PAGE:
Below is the final version for octant 1. Main improvements over previous versions are:

- Left and right perpendiculars are collected into one function.
- Proper thickness calculation is done.

perp_octant1(x0,y0,dx,dy,einit,width,winit): threshold = dx - 2*dy E_diag= -2*dx E_square= 2*dy wthr= 2*width*sqrt(dx*dx+dy*dy) x,y= x0,y0 error= einit tk= dx+dy-winit while tk<=wthr: pixel(x,y) if error > threshold: x= x - 1 error = error + E_diag tk= tk + 2*dy end error = error + E_square y= y + 1 tk= tk + 2*dx end x,y= x0,y0 error= -einit tk= dx+dy+winit while tk<=wthr: pixel(x,y) if error > threshold: x= x + 1 error = error + E_diag tk= tk + 2*dy end error = error + E_square y= y - 1 tk= tk + 2*dx end thick_octant1(x0,y0,x1,y1,width): dx= x1 - x0 dy= y1 - y0 p_error= 0 error= 0 y= y0 x= x0 threshold = dx - 2*dy E_diag= -2*dx E_square= 2*dy length = dx+1 for p= 1 .. length: perp_octant1(x,y, dx, dy, p_error,width,error) if error > threshold: y= y + 1 error = error + E_diag if p_error > threshold: perp_octant1(x,y, dx, dy, p_error+E_diag+E_square,width,error) p_error= p_error + E_diag end p_error= p_error + E_square end error = error + E_square x= x + 1 endWithout realizing why I did it, I put the second call to perpendicular

error= 0 y= y0 for x = x0 .. x1 pixel(x,y) if error + 2dy > dx y= y+ 1 error = error - 2dx end error= error + 2dy endIf we always use non-negative numbers for dx and dy, obviously the error computation doesn't depend on the direction of the line.

Given non-negative dx and dy, the error code computes a particular sequence of square and diagonal moves. You can use this sequence to move in any of the four directions. For an x-based line our code would look like:

error= 0 x,y= x0,y0 for p= 1 .. dx+1 pixel(x,y) if error + 2dy > dx y= y+ ystep error = error - 2dx end error= error + 2dy x= x + xstep endBy choosing xstep and ystep from {-1,1}, we can make this code paint any x-based line. The same argument applies to all functions we've written so far. Just change the increments and you cover the other 3 octants.

For handling y-based lines where abs(dy)>abs(dx), we need a different function because now we're looping over the y coordinates and occasionally updating x coordinates. This could still be stuffed into the same function using even more variables and adding some occasionally-nop code but we will have to sacrifice code readability.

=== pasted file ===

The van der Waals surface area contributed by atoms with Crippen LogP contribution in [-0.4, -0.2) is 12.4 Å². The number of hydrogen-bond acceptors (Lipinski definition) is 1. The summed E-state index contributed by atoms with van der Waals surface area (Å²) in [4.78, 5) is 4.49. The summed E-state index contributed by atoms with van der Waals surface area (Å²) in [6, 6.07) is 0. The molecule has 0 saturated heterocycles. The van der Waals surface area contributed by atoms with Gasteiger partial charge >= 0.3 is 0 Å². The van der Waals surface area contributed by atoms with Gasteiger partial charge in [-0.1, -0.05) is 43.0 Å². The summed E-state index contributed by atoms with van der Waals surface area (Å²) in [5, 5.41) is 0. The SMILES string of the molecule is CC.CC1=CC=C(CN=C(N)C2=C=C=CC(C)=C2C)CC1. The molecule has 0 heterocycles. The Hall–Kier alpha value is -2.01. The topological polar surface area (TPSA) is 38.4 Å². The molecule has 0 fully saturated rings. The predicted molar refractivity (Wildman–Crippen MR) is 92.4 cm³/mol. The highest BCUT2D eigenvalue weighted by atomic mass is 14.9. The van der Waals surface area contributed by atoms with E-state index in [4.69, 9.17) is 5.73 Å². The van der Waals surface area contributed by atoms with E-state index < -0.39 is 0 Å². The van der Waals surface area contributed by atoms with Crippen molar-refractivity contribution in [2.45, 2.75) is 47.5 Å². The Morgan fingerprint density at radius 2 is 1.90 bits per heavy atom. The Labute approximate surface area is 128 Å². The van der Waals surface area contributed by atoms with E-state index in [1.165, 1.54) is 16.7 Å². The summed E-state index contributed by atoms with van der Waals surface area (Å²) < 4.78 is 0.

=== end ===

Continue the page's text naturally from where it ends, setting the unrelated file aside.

I realized that the line p0->p1 isn't necessarily the same line as p1->p0. The error is defined to be zero for p0. When the code ends, it isn't necessarily zero at p1. The non-zero situation happens whenever dy doesn't divide dx (for octant1). However, it would be zero for p1 if we had switched the points around.

To paraphrase it: the error calculation computes a particular sequence of square and diagonal moves from p0 to p1. This sequence doesn't have to be symmetric. Therefore, if you applied the sequence from p1 to p0, you'd end up with a different set of pixels painted.

With a minor change to pright_octant1 and its correspondent in perp_octant1, the algorithm can be made to traverse each pixel only once. The only pixels drawn twice are the ones on the base line. This could be eliminated easily. This would allow the algorithm to be used for situations where the objective is not to directly paint but execute some operation on the pixels, such as negating the background, doing an intersection etc.

Since we have a measure of the current thickness in the perpendicular function, we could draw anti-aliased lines using this algorithm. We could vary the brightness as we move away from the center of the thick line.